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Discussion Starter · #1 · (Edited)
He was only 46. Never a fan but you don't like to see the guy going this early. The video obit on this link pretty well sums him up, including the infamous "pu$$y" quote at 2:20.

Former Toronto mayor Rob Ford dead at age 46 | CP24.com

[Rob Ford, the long-time Toronto politician who became known for his personal troubles as much as his penny-pinching ways on city council, has died at the age of 46.
Ford passed away early Tuesday at Mount Sinai Hospital following a battle with a rare and aggressive form of soft tissue cancer known as pleomorphic liposarcoma.
A larger-than-life personality who once famously called himself “300 pounds of fun,” Ford was first elected as city councillor for Ward 2 in 2000. As a rookie politician, Ford built a name for himself by railing against councillor office budgets, using his own money to pay for his expenses and giving his cellphone number out to any constituent that needed his help.

Controversy, however, was never far behind. He was often accused of making offensive speeches on the floor of council, on one occasion calling Italian-Canadian councillor Giorgio Mammoliti a “Gino boy” and on another speaking out against donating money to AIDS research because “If you are not doing needles and you are not gay” you won’t get the disease.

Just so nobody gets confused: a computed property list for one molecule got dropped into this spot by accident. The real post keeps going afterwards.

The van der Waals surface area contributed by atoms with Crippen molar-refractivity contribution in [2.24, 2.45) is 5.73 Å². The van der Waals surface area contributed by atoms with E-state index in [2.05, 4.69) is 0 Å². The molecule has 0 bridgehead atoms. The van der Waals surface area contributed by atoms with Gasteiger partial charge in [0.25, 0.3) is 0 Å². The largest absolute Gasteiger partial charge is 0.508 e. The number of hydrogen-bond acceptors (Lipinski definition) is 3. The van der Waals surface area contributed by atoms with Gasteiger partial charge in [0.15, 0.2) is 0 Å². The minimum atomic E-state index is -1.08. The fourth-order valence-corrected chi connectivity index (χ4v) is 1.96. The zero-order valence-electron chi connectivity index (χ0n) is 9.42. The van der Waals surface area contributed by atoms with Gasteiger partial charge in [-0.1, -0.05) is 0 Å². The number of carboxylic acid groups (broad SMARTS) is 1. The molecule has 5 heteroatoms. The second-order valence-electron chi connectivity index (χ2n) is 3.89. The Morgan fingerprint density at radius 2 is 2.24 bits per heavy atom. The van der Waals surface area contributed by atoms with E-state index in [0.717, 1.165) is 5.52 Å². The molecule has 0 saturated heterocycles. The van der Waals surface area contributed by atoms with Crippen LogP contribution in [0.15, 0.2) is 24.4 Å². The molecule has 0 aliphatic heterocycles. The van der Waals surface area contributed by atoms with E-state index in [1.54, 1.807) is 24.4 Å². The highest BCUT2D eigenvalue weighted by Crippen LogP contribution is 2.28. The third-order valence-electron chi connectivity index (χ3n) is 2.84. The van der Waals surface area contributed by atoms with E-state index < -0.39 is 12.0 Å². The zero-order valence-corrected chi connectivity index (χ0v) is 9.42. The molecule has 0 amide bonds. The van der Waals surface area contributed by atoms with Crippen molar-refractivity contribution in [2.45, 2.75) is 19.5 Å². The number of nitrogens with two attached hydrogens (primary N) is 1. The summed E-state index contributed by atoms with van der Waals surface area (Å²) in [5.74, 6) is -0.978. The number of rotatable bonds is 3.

Ford was also forced to deliver more than his share of apologies.
In 2006, he apologized for drunkenly accosting two fans at a Maple Leafs game after initially denying that he was even at the arena. Later as a mayoral candidate he came clean about a 1999 impaired driving arrest. Through it all, his popularity only seemed to rise.

"He evokes a sympathy that is unique," former councillor Karen Stintz once told The Canadian Press. "People continue to forgive his indiscretions because they identify with him or feel sympathy with him." A people’s politician Ford was not the most eloquent politician but what he lacked in polish he made up for with a unique ability to connect with people. From regular visits to crumbling Toronto Community Housing buildings to personally returning phone calls from constituents seeking his help in getting a pothole fixed, Ford was someone who always seemed to have time for Torontonians.